The Zenbook UX31E that I tested gave me about six hours of battery life for typical use, including Wi-Fi and various power-saving settings. This falls short of the HP Folio 13 and Toshiba Portege Z830 by about an hour, but exceeds the Dell XPS by roughly the same amount.


This was probably the most disappointing of all the Ultrabook reviews I’ve written. The Asus UX31E has the looks of a top-notch system with the specs to match. It is easy to overlook the lack of full-sized HDMI and VGA ports, but the lack of a backlit keyboard is less forgivable. The Zenbook’s gorgeous looks, vibrant display and impressive sound make up for these shortcomings. Add in the speedy performance and strong battery life, and it’s easy to see why people have so many good things to say about the Zenbook.

However, the keyboard is a sin I cannot overlook or forgive. I am not being overly dramatic when I say it is the worst keyboard I have ever used. It’s difficult to imagine how Asus could have done such a bad job with this keyboard. I know I am finicky when it comes to my keyboards, but I have never had an experience so excruciatingly painful.

Lastly, the Zenbook isn’t cheap. The model I reviewed cost $1,449.99 from, making it one of the priciest Ultrabooks out there, albeit with a 256 GB SSD and Core i7 processor. With a 128 GB SSD and Core i5 processor, the price is a bit more reasonable: $1,049.99. Still, I wouldn’t be able to justify paying that much for something that I found to be so exasperating to use. If you are willing to deal with the keyboard, then the Zenbook is the Ultrabook for you.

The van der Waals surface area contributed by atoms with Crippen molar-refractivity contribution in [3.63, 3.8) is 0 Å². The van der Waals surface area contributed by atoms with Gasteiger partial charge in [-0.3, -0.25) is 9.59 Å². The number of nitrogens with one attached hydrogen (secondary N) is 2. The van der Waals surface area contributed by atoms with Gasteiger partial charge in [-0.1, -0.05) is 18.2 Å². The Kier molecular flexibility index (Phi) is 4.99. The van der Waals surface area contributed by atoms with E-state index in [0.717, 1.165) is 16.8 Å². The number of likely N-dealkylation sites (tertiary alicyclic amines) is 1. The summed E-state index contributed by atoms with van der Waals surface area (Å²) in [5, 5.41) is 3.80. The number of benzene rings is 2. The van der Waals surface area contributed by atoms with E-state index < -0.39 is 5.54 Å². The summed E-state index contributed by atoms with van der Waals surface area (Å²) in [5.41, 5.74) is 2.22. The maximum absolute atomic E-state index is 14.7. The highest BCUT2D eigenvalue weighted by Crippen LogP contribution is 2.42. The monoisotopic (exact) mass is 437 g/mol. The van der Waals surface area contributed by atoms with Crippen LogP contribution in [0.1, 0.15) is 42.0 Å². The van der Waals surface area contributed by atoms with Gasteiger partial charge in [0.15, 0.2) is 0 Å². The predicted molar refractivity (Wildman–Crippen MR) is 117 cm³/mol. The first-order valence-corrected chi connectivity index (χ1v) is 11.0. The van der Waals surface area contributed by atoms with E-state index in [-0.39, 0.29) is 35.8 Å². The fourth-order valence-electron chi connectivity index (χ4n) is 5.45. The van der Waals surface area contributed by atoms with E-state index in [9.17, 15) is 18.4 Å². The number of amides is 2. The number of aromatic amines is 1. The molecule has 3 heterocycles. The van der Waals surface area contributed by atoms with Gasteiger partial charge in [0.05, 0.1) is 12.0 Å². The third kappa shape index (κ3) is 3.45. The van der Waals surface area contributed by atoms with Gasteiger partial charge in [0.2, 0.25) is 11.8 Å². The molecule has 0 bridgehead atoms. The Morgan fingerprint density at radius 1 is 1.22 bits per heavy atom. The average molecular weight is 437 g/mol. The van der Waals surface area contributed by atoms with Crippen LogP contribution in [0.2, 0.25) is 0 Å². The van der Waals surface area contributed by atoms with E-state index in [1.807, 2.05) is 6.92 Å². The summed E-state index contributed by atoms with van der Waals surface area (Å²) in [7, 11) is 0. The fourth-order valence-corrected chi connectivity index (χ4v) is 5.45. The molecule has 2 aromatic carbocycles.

Asus Zenbook UX31E

$1,449.99 (as reviewed) from


  • 1600-by-900 display
  • Striking design
  • Good battery life
  • Strong audio


  • Frustrating keyboard
  • Ill-placed power button
  • Mini HDMI and VGA ports instead of full-size
  • Expensive


Wayne A. Thorp, CFA, is the author of “Gadget Corner.” All reviews are based on firsthand experience of the product or service. No third-party compensation is received for opinions on products, services, websites or topics. However, sometimes the author is not required by the manufacturer or their PR firm to return the product under review. In such instances, it is our policy to convey this within the review. The views and opinions expressed in these reviews are strictly those of the author. Any product claim, statistic, quote or other representation about a product or service should be verified with the manufacturer or provider.

Wayne A. Thorp, CFA is a vice president and senior financial analyst at AAII and editor of Computerized Investing. Follow him on Twitter at @WayneTAAII.


Ralph Hill from PA posted over 2 years ago:

I subscribe to a couple of PC magazines and often go online to read reviews, but I continue to regard yours as among the best. Thank you! This looked so promising until the thorough coverage of the keyboard, which often receives cursory mention in reviews. One wonders if many reviewers ever type more than 250 words. Like you, for me this is definitely a deal killer. Thanks again.